In a UK scene where game changing hardcore outfits seem to pop up almost every week, Palm Reader have revealed themselves to be a rather unique proposition. Although many display a nailed down understanding of punk rock fury and blood spitting metallic venom, this Woking quintet pedal a nigh on flawless blend of these extremities with a towering sense of dynamic know how which sees ‘Bad Weather’ one of the most striking debuts of recent memory.
From the introductory lumber and slow burning fervour of opening track, ‘Unwanted Guest (Grace pt1)’, the record positively lunges at us with wide eyed, jaw snapping intensity. ‘Smack Hound’ is all cut-throat The Dillinger Escape Plan-isms and rib caving groove, whereas ‘Seeing And Believing Are Two Different Things’ marries dazzling dexterity with an abrasive assault, impressing as much as it unsettles.
Indeed, perhaps what sees Palm Reader succeed so empathetically is how they are able to deliver these biting slabs of fearsome tumult with a certain southern swagger. One listen to the caustic bounce of ‘Echo’ will confirm the fun factor to be in full effect here.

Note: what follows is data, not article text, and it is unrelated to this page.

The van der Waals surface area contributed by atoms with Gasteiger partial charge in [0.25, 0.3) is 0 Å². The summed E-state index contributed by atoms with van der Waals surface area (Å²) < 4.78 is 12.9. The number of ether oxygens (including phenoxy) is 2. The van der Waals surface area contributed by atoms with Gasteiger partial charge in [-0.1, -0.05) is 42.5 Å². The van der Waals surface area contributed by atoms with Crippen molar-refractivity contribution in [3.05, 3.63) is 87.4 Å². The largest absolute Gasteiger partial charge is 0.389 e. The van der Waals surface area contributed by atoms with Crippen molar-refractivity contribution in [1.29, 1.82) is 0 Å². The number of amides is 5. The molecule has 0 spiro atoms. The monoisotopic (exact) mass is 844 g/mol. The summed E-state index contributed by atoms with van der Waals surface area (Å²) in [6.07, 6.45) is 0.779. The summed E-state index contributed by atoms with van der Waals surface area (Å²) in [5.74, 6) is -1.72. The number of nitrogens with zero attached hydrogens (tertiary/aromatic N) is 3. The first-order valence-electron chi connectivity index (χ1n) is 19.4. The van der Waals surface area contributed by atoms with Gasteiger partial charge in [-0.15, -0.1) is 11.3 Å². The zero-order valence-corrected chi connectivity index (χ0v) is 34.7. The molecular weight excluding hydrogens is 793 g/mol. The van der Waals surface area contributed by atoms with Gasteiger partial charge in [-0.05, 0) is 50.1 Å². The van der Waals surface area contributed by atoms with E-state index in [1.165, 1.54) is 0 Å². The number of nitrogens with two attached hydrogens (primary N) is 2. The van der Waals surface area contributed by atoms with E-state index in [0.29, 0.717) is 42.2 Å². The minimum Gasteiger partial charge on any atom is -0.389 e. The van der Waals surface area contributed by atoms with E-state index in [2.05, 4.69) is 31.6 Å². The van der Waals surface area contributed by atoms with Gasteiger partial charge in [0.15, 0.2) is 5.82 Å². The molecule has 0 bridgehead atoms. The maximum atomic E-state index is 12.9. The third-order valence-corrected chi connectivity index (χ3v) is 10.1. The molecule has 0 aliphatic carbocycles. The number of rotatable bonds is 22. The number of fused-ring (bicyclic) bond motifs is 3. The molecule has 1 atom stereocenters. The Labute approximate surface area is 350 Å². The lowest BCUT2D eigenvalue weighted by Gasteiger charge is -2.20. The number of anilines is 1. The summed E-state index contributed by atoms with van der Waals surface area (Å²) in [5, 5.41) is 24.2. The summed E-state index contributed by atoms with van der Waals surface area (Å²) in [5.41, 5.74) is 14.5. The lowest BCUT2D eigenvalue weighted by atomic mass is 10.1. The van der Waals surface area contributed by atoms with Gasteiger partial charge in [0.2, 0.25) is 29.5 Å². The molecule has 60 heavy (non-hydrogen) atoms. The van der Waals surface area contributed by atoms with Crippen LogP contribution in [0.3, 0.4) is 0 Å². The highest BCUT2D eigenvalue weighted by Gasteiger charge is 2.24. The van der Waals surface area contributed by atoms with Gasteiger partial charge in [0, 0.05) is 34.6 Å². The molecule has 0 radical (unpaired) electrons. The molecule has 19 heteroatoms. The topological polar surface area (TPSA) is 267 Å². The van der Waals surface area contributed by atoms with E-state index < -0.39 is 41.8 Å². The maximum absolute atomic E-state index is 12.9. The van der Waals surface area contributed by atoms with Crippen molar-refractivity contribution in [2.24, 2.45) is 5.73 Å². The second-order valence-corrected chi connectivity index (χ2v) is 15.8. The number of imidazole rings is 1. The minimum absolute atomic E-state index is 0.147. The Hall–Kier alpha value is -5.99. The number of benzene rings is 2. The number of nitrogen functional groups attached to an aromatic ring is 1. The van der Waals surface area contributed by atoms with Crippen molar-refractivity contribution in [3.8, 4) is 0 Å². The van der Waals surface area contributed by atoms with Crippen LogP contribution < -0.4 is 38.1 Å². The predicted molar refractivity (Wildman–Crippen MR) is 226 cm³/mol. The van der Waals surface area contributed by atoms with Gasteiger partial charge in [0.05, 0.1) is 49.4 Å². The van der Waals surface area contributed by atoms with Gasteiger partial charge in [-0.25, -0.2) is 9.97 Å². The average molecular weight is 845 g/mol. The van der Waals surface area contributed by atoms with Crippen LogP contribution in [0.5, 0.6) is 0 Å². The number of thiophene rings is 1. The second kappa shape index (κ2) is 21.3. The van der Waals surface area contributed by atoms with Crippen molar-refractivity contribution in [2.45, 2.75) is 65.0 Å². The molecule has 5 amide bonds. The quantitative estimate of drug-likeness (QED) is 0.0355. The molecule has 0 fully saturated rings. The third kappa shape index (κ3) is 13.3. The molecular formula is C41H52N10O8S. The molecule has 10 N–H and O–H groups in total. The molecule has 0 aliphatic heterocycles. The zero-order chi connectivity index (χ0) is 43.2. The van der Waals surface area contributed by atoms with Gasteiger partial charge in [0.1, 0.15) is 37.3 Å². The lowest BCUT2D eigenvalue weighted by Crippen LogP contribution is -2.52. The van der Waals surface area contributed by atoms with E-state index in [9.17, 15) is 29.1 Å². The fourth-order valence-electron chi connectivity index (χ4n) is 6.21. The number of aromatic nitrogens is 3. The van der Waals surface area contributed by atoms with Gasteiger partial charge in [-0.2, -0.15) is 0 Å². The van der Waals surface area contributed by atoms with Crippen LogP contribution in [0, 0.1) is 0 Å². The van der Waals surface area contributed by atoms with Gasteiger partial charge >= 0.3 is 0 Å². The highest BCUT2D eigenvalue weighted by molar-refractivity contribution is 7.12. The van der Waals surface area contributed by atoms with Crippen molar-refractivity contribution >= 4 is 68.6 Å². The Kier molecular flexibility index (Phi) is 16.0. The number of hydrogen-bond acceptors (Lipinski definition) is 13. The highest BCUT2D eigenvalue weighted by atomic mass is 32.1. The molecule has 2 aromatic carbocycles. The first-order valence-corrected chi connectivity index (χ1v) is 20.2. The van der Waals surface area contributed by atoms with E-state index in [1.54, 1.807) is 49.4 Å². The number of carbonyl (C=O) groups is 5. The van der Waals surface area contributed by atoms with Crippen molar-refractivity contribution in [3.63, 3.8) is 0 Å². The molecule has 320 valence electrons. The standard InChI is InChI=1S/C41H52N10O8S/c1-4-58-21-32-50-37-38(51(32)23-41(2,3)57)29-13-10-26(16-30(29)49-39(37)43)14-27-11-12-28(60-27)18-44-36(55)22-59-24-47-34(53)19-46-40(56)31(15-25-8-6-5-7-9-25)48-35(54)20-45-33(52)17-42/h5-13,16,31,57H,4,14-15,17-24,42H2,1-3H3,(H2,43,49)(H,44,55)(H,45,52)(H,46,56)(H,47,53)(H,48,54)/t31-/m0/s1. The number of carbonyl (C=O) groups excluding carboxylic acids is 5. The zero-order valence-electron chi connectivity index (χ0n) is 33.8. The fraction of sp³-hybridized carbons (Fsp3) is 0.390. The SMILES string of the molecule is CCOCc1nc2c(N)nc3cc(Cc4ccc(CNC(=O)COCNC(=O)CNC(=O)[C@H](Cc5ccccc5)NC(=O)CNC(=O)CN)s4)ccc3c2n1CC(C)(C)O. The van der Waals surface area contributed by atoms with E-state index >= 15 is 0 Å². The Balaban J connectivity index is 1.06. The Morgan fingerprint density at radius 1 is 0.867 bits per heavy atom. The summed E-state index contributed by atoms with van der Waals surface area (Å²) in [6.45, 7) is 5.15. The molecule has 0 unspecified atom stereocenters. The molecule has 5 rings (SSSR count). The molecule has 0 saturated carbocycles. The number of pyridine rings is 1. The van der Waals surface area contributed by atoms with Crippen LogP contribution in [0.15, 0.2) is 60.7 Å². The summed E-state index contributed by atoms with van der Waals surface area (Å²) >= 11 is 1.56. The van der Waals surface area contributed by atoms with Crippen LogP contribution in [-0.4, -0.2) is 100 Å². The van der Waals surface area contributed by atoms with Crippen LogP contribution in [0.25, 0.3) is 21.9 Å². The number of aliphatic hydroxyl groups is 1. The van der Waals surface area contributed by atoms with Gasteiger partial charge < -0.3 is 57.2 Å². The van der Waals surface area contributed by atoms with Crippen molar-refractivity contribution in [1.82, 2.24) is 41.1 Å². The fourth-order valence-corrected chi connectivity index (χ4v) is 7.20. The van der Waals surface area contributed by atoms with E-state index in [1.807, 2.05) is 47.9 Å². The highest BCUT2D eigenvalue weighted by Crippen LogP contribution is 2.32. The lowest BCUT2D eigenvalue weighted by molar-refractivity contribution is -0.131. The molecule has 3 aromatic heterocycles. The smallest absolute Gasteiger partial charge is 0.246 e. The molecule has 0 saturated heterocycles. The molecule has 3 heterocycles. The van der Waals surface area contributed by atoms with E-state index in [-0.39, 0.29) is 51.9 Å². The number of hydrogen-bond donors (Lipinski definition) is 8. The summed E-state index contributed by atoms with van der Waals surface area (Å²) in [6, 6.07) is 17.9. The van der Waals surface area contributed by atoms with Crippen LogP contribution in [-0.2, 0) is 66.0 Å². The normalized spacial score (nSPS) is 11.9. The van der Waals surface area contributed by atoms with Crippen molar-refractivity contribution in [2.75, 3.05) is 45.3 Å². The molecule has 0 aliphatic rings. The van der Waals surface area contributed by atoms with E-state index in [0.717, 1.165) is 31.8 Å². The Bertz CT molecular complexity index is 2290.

It’s as ‘Bad Weather’ draws to its conclusion although that we get a wide screen view of Palm Reader‘s stunning hidden depths. After earlier hinting at a more eloquent edge with sullen instrumental ‘Bitter Hostess’ (Grace pt2)’, ‘Noble Host (Grace pt3)’ is a starkly melancholic nod to Converge at their most exquisite as haunting melodies and a soaring chorus refrain abound, revealing a stunning progressive flavour which displays the laudable breadth of talent ready to be employed here.
Breaking away from the often rigid confines of hardcore is a feat for any band, yet to embrace such variation as we see from ‘Bad Weather’ within a first full-length release is brave indeed. Although, when put across with a level of conviction and musicianship we would expect from an outfit double their tender age, Palm Reader entwine all that’s good about modern heavy music into thirty minutes of emotive, soul rendering numbers which may not re-invent the wheel, but see us too busy picking our jaws up from the floor to notice.
Written by Tony Bliss